- For consumers across the globe, in-person shopping is the preferred channel to acquire a vehicle, including for three-quarters (75%) of U.S. consumers. In-person experiences are an even greater priority in Southeast Asia (80%) and Germany (78%).
- However, when purchasing virtually, consumers in most countries would prefer purchasing directly from an authorized dealer, including in the U.S. (48%). Japanese consumers, in contrast, would prefer to buy directly from the OEM (49%).
- Virtual vehicle sales are most often driven by convenience for those in the Republic of Korea (68%), Japan (41%), Germany (40%) and the U.S. (39%). Ease of use ranks highest for consumers in China (33%), as well as India (27%) and the U.S. (25%).
Personal mobility remains king
Shared mobility offerings, including vehicle subscriptions and ride-hailing services, face a slow return to pre-pandemic levels as personal vehicle ownership maintains its position as the most desirable mode of transportation.
- More than three-quarters of Americans (76%) indicate personal vehicles as their primary means of transport. However, public transportation has a significant share among consumers in the Republic of Korea (31%) and Japan (27%).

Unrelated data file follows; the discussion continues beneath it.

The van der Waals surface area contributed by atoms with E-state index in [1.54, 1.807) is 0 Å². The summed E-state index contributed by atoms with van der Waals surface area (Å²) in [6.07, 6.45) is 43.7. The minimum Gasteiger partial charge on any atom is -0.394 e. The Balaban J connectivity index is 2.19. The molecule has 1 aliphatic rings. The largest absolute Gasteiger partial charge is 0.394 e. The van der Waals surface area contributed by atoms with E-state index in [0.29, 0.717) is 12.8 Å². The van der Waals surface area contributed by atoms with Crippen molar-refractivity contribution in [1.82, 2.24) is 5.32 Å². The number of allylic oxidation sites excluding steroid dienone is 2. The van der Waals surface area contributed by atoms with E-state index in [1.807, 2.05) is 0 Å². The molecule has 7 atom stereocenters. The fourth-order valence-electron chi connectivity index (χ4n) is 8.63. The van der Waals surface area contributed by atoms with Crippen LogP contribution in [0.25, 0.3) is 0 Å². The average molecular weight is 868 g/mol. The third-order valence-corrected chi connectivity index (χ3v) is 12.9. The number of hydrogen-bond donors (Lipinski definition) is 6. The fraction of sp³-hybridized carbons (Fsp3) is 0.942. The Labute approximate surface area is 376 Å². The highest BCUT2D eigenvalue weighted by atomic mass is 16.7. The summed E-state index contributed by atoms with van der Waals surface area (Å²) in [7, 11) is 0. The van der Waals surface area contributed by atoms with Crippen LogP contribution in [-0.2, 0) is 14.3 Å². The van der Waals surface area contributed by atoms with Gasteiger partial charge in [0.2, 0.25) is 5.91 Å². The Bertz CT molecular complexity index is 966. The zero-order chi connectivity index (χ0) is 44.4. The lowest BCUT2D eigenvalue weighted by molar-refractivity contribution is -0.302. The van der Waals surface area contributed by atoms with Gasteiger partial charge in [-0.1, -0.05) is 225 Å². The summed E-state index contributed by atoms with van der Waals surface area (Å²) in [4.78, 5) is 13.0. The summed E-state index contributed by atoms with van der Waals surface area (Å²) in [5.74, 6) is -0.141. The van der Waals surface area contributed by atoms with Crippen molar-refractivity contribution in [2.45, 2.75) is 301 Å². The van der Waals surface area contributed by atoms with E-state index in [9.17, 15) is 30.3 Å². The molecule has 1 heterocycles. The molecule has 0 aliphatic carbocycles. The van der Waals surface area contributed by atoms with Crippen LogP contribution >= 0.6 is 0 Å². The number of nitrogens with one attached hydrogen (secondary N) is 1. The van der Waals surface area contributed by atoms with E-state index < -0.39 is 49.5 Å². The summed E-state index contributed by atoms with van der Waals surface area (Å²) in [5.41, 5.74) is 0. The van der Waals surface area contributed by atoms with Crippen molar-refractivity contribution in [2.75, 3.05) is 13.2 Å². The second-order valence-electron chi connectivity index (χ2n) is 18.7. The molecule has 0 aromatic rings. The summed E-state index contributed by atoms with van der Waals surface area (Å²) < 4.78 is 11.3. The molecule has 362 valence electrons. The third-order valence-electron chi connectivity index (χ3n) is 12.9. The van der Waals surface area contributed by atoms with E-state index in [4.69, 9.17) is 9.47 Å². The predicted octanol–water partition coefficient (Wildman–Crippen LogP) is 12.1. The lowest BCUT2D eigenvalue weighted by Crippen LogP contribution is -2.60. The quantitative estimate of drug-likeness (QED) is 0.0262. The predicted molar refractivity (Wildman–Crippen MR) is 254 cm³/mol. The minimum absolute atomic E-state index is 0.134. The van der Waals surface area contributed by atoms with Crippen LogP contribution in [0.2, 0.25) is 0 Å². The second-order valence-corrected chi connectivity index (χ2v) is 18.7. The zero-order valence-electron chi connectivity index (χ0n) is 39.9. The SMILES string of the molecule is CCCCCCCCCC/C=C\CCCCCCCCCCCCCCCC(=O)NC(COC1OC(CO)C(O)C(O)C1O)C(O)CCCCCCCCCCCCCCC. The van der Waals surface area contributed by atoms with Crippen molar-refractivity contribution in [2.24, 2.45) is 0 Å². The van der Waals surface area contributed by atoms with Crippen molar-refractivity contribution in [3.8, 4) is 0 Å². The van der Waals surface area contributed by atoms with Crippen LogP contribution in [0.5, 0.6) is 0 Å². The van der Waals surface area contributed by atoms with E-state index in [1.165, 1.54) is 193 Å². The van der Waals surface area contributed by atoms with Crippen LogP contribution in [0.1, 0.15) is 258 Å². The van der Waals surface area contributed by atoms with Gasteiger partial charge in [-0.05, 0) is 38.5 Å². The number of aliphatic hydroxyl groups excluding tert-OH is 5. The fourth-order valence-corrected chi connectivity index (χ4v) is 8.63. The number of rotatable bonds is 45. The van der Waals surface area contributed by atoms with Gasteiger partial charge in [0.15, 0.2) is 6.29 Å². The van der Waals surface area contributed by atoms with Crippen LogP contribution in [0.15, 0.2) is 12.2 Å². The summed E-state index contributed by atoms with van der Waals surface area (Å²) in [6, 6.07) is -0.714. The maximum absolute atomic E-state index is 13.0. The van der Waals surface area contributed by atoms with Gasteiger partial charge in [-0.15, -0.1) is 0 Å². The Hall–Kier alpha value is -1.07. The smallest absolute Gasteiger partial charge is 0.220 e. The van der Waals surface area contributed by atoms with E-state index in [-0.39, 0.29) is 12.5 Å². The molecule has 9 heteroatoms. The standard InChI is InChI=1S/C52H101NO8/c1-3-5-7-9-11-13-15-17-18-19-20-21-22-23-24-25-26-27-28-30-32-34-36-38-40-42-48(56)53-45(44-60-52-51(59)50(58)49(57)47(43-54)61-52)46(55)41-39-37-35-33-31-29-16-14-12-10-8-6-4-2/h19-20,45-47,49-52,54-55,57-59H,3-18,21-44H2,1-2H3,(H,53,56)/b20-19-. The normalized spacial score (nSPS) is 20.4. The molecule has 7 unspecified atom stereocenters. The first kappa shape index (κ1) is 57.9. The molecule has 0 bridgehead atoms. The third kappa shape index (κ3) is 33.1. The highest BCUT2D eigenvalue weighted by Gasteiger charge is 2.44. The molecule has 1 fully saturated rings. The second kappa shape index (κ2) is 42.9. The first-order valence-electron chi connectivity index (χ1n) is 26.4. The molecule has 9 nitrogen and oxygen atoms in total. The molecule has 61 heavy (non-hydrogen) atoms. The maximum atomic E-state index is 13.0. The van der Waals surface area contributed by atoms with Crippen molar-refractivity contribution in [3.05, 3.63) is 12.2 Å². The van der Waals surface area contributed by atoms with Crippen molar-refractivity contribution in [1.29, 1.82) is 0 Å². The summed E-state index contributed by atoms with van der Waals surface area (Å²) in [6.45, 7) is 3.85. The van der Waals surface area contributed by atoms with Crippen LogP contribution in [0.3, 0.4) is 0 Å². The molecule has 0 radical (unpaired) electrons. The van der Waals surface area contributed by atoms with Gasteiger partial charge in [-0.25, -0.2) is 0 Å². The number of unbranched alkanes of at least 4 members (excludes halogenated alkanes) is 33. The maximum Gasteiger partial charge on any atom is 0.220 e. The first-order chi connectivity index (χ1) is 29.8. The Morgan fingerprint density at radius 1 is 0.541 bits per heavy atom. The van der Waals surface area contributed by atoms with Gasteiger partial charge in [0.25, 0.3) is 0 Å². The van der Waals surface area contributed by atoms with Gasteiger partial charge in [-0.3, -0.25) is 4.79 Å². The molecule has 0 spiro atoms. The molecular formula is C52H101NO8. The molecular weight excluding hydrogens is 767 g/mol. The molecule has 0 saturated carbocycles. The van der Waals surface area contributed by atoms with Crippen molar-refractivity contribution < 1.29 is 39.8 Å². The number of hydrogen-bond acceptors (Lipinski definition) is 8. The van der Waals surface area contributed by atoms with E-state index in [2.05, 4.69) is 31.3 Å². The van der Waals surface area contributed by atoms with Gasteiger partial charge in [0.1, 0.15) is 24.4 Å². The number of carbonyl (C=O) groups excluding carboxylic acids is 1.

- Vehicle subscription services are more popular in global markets, yet still gaining interest in the U.S. Approximately one-third of U.S. consumers are interested in vehicle subscription services for access to different car models, brands of vehicles and pre-owned vehicles (each at 32%).
- Convenience, the flexibility to exchange vehicles, and the availability of vehicles are the main drivers for engaging a vehicle subscription service in the U.S.
“Current changes in the automotive industry are being driven by the pandemic, consumer behaviors, and new product and service offerings. Agility around offerings that cater to consumer demands for convenience and ease of use, such as virtual purchasing and mobility applications, may prove successful for automotive leaders who are leaning into changing customer needs and demands for a better integrated driving and lifestyle experience. However, as we’ve seen with the global supply chain, challenging existing paradigms in the automotive sector is often complicated and costly, and convincing the customer to pay for further mobility services in a free app world is a difficult proposition.”
– Jason Coffman, U.S. automotive consulting leader and principal, Deloitte Consulting LLP